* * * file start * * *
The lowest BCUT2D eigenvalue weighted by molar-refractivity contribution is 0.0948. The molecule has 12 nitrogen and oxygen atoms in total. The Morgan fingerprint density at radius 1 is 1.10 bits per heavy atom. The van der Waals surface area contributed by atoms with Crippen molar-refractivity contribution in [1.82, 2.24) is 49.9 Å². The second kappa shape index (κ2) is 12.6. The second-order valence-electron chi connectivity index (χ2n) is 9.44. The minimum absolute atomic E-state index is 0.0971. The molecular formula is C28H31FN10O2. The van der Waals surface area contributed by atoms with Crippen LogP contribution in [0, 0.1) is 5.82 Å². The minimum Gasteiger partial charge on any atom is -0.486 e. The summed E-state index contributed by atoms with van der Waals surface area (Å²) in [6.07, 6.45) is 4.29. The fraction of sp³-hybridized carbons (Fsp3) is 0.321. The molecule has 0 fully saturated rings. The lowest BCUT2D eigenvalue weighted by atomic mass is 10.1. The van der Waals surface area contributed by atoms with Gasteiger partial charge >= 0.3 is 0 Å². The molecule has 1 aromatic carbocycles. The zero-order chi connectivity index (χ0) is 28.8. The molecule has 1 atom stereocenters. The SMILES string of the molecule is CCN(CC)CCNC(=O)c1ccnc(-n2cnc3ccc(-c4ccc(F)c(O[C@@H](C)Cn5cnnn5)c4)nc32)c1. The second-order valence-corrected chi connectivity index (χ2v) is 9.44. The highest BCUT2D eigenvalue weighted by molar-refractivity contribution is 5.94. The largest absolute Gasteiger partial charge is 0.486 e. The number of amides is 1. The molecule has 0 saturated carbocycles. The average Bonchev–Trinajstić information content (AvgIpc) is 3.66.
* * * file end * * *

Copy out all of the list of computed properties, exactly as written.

The lowest BCUT2D eigenvalue weighted by molar-refractivity contribution is 0.0948. The molecule has 12 nitrogen and oxygen atoms in total. The Morgan fingerprint density at radius 1 is 1.10 bits per heavy atom. The van der Waals surface area contributed by atoms with Crippen molar-refractivity contribution in [1.82, 2.24) is 49.9 Å². The second kappa shape index (κ2) is 12.6. The second-order valence-electron chi connectivity index (χ2n) is 9.44. The minimum absolute atomic E-state index is 0.0971. The molecular formula is C28H31FN10O2. The van der Waals surface area contributed by atoms with Crippen LogP contribution in [0, 0.1) is 5.82 Å². The minimum Gasteiger partial charge on any atom is -0.486 e. The summed E-state index contributed by atoms with van der Waals surface area (Å²) in [6.07, 6.45) is 4.29. The fraction of sp³-hybridized carbons (Fsp3) is 0.321. The molecule has 0 fully saturated rings. The lowest BCUT2D eigenvalue weighted by atomic mass is 10.1. The van der Waals surface area contributed by atoms with Gasteiger partial charge >= 0.3 is 0 Å². The molecule has 1 aromatic carbocycles. The zero-order chi connectivity index (χ0) is 28.8. The molecule has 1 atom stereocenters. The SMILES string of the molecule is CCN(CC)CCNC(=O)c1ccnc(-n2cnc3ccc(-c4ccc(F)c(O[C@@H](C)Cn5cnnn5)c4)nc32)c1. The second-order valence-corrected chi connectivity index (χ2v) is 9.44. The highest BCUT2D eigenvalue weighted by molar-refractivity contribution is 5.94. The largest absolute Gasteiger partial charge is 0.486 e. The number of amides is 1. The molecule has 0 saturated carbocycles. The average Bonchev–Trinajstić information content (AvgIpc) is 3.66.